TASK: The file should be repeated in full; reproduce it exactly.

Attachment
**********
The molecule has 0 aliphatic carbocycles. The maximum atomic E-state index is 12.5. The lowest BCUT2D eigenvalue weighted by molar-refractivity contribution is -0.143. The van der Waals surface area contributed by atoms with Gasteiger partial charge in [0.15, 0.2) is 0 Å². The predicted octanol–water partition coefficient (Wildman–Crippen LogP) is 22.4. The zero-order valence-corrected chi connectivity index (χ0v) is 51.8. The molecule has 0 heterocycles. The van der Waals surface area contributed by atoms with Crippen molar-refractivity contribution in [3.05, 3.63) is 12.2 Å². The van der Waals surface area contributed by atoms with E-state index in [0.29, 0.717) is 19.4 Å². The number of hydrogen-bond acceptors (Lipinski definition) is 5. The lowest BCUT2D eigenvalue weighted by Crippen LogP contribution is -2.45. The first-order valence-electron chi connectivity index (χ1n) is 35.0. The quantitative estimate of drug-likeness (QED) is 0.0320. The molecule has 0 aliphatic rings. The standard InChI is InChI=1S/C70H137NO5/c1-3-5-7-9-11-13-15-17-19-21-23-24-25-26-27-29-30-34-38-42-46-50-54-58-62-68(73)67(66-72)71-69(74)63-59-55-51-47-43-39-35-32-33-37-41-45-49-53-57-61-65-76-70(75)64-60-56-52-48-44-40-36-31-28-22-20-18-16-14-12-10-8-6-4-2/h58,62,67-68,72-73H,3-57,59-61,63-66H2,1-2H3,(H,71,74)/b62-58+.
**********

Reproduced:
The molecule has 0 aliphatic carbocycles. The maximum atomic E-state index is 12.5. The lowest BCUT2D eigenvalue weighted by molar-refractivity contribution is -0.143. The van der Waals surface area contributed by atoms with Gasteiger partial charge in [0.15, 0.2) is 0 Å². The predicted octanol–water partition coefficient (Wildman–Crippen LogP) is 22.4. The zero-order valence-corrected chi connectivity index (χ0v) is 51.8. The molecule has 0 heterocycles. The van der Waals surface area contributed by atoms with Crippen molar-refractivity contribution in [3.05, 3.63) is 12.2 Å². The van der Waals surface area contributed by atoms with E-state index in [0.29, 0.717) is 19.4 Å². The number of hydrogen-bond acceptors (Lipinski definition) is 5. The lowest BCUT2D eigenvalue weighted by Crippen LogP contribution is -2.45. The first-order valence-electron chi connectivity index (χ1n) is 35.0. The quantitative estimate of drug-likeness (QED) is 0.0320. The molecule has 0 aliphatic rings. The standard InChI is InChI=1S/C70H137NO5/c1-3-5-7-9-11-13-15-17-19-21-23-24-25-26-27-29-30-34-38-42-46-50-54-58-62-68(73)67(66-72)71-69(74)63-59-55-51-47-43-39-35-32-33-37-41-45-49-53-57-61-65-76-70(75)64-60-56-52-48-44-40-36-31-28-22-20-18-16-14-12-10-8-6-4-2/h58,62,67-68,72-73H,3-57,59-61,63-66H2,1-2H3,(H,71,74)/b62-58+.